James Chrisman

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James Stone Chrisman (September 14, 1818 – July 29, 1881) was an antebellum United States Representative from Kentucky and then a member of the Confederate States Congress during the American Civil War.

Chrisman was born in Monticello, Kentucky, where he attended the common schools. He engaged in agricultural pursuits and studied law. He was admitted to the bar in 1849 and commenced practice in Monticello.

Chrisman was an unsuccessful candidate for election to the Kentucky House of Representatives in 1845 and 1847. He was a delegate to the Kentucky constitutional convention in 1849 and was elected as a Democrat to the Thirty-third Congress (March 4, 1853 - March 3, 1855). He unsuccessfully contested the election of William C. Anderson to the Thirty-sixth Congress losing in a race that at one time was tied but at the time Congress started session was decided by 3 votes. A later review would increase that to 169 votes. [1]

During the Civil War, Chrisman served as a representative from Kentucky to the First and Second Confederate Congresses from 1862 to 1865. After the war, he served as a member of the Kentucky House of Representatives 1869–1871. Later, he resumed the practice of law in Monticello, where he died in 1881. He was buried in a private cemetery on his farm.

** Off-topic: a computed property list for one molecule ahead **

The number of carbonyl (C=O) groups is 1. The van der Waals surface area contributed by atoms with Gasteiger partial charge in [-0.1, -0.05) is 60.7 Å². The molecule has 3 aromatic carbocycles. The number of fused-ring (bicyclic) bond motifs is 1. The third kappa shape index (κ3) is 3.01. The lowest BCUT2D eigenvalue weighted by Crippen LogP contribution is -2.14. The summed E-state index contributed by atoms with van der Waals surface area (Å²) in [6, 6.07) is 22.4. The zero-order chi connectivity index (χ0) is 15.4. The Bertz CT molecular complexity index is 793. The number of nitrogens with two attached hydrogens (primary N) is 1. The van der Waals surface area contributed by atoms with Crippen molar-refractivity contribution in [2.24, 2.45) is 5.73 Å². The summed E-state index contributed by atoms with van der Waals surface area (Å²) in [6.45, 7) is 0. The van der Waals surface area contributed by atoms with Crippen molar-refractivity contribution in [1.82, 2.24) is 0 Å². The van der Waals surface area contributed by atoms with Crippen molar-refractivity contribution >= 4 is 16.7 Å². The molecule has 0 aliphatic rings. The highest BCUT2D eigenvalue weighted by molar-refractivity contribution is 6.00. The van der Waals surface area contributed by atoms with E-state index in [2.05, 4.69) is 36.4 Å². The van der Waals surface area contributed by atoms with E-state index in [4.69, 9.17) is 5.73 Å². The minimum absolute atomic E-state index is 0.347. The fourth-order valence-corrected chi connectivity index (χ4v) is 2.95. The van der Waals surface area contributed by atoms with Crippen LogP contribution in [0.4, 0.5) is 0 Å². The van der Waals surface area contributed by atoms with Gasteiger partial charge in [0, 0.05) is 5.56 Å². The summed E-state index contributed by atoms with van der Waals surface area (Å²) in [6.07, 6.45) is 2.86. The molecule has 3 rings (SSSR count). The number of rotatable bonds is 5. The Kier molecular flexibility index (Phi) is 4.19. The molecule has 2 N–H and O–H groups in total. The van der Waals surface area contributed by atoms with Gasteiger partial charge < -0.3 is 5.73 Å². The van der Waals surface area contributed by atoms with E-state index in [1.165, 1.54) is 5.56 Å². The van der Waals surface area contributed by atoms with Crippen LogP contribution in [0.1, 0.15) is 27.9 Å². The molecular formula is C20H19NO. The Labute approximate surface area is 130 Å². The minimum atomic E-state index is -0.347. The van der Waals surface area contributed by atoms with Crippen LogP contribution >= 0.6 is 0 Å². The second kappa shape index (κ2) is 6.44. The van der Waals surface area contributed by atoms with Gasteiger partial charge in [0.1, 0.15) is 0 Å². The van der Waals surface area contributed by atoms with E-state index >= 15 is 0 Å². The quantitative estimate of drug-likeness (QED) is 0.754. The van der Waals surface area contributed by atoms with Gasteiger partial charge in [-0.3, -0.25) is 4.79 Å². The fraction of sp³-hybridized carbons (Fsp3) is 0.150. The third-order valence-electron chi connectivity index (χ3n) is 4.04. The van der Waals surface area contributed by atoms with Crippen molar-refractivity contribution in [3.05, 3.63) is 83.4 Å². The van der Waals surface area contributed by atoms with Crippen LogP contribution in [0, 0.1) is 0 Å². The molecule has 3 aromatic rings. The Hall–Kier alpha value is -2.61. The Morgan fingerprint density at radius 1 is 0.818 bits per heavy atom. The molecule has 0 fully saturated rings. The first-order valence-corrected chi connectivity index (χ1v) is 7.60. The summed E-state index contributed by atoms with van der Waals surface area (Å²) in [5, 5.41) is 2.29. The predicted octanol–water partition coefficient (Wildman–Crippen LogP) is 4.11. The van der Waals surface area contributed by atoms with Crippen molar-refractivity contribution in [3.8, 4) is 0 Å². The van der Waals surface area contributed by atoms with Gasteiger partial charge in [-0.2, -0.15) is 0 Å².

• United States Congress. "James Chrisman (id: C000376)". Biographical Directory of the United States Congress.
  1. ^ "The Contested Election". The Weekly Kentucky Tribune. 22 June 1860. Retrieved 21 January 2018.
U.S. House of Representatives
Preceded by
William T. Ward
Member of the U.S. House of Representatives
from Kentucky's 4th congressional district

March 4, 1853 – March 3, 1855
Succeeded by
Albert G. Talbott